How do I make my ADHD brain function in a very NT profession?

New here! Hoping I can get some advice or perspective on how to manage my work situation with my ADHD and other LD’s. I have pretty severe ADHD, Hyperactive, but been leaning a bit more to combined as I’m aging. I also have some other learning disabilities.

I work in a very analytical and strategic role and it’s very much geared to NT kind of mind sets and it moved in a very fast pace. It requires me to constantly have to take in a LOT of information often in areas that I’m not trained in, but have an indirect impact on what I do, and process it very quickly, sometimes in real time.

On the surface it basically is a nightmare for an ADHD brain like mine, but I’ve managed to do very well because I like things structured and am naturally very analytical even though I have to do it in ways that seem odd to other people. I’ve been successful because a lot of what I can do is independent and on a computer so I can work in my own weird ways and have access to the tools I know can help me. Plus I work a lot with people in other locations so I have the advantage of distance and time to get my stuff together.

However, as I’ve been moving up in my career I’m having to work more directly with people in real time, and my timelines are getting shorter and shorter. Recently I was in a training and it became really apparent to me how if I don’t have my computer with me or am in a live group setting with people all my coping strategies fall apart, I become overwhelmed and flustered, and can’t do parts of my job that I otherwise could do very well if I were back in my controlled environment.

My issue in working with others is partially a pressure thing, I get anxious about myself and panic. Same with time, even if it’s enough time to get something done, knowing there’s a limit causes panic and I just can’t think. Mostly though it’s that when I’m working with someone else to solve a problem the way they start talking about it and addressing it makes no sense to me. Then I try to explain my way and it makes even less sense to them and I have no way to explain it. So either it looks like I’m arguing with them on something they may be right about, or that I’m an idiot because I’m not explaining myself right so my contribution gets lost. That’s extra frustrating because verbal communication is a huge strength of mine when I’m feeling calm and in control.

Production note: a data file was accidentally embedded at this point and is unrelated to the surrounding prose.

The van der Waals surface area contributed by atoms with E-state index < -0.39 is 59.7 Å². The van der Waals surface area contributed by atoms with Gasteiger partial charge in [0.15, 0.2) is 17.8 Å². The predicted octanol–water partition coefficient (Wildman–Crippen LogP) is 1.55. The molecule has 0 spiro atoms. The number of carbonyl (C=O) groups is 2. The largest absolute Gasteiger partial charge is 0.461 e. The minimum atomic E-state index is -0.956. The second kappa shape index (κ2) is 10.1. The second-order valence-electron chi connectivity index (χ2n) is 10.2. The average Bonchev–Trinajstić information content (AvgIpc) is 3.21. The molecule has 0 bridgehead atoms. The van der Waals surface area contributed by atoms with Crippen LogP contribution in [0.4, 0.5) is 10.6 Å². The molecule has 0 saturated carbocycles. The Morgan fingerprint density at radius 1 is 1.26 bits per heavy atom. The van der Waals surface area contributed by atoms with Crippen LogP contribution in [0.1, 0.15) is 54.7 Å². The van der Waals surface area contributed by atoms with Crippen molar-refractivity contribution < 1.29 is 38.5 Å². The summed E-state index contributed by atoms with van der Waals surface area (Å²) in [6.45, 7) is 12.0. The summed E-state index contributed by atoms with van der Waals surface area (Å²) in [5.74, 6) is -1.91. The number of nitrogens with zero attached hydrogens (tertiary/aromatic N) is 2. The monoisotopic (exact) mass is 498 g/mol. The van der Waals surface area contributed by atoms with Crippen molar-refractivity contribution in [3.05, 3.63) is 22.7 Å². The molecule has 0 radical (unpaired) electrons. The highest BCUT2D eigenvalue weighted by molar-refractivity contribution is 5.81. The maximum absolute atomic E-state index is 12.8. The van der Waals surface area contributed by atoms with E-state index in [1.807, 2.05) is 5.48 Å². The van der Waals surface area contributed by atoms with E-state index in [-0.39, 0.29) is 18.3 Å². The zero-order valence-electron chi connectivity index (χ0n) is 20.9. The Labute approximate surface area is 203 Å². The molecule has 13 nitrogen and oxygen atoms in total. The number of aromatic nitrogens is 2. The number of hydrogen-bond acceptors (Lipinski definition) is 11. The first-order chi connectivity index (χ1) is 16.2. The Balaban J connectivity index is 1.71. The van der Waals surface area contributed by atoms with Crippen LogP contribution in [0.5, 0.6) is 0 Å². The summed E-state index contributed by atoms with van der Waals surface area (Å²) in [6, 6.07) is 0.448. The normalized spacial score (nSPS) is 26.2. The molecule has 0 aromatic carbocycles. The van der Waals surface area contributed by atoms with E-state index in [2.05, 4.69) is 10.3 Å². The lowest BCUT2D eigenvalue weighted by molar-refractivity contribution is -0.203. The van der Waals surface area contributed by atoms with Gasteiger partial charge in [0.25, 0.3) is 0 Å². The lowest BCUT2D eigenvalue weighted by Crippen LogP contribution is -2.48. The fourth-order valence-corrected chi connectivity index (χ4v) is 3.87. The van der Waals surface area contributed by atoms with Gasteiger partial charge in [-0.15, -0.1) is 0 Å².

Regarding input of information, I also can’t take notes while listening, while I do better with auditory input, I still miss things or forget, and reading alone takes me longer to process sometimes. Ideally I would have all lectures with a follow along book. This makes it a challenge in meetings and group work.

I’m wondering about what others who work in similar type of environments - heavy information input, lots of meetings and real time collaborations - do to be successful. Are there accommodations you ask for? Do you just openly control the agendas for meetings or ask directly for people to slow down or repeat in meetings, or to circle back on issues after the fact to have process time? Are you open about needing your tools (like your computer or reference information) with you and that if you’re asked for something and don’t have it that you’ll get back to them? How do you manage if that’s not possible?
If you advocate and ask for needed accommodations either formerly or informally, how do you do it so it doesn’t sound like an excuse or that you’re incapable of doing your job or handling more? Do you request these accommodations informally as needed or (for those in the US) get it formally documented through HR under the ADA? And if so, how has that worked and what do you ask for?

Thanks in advance for any support or advice on how I can address this and stay successful.

2 Likes
  1. I don’t ask for specific accommodations where I work. That being said, I have taken time to inform people I frequently interact with that I struggle with things like memory and will be distracted at times or get lost in thought. I do make adjustments to my work setting such as listening to music, closing my door, mitigating distractions, etc. I’m fortunate enough to have an office so I can do some of that. I will sometimes inform people when I’m closing my door so they know I’m working and not being antisocial.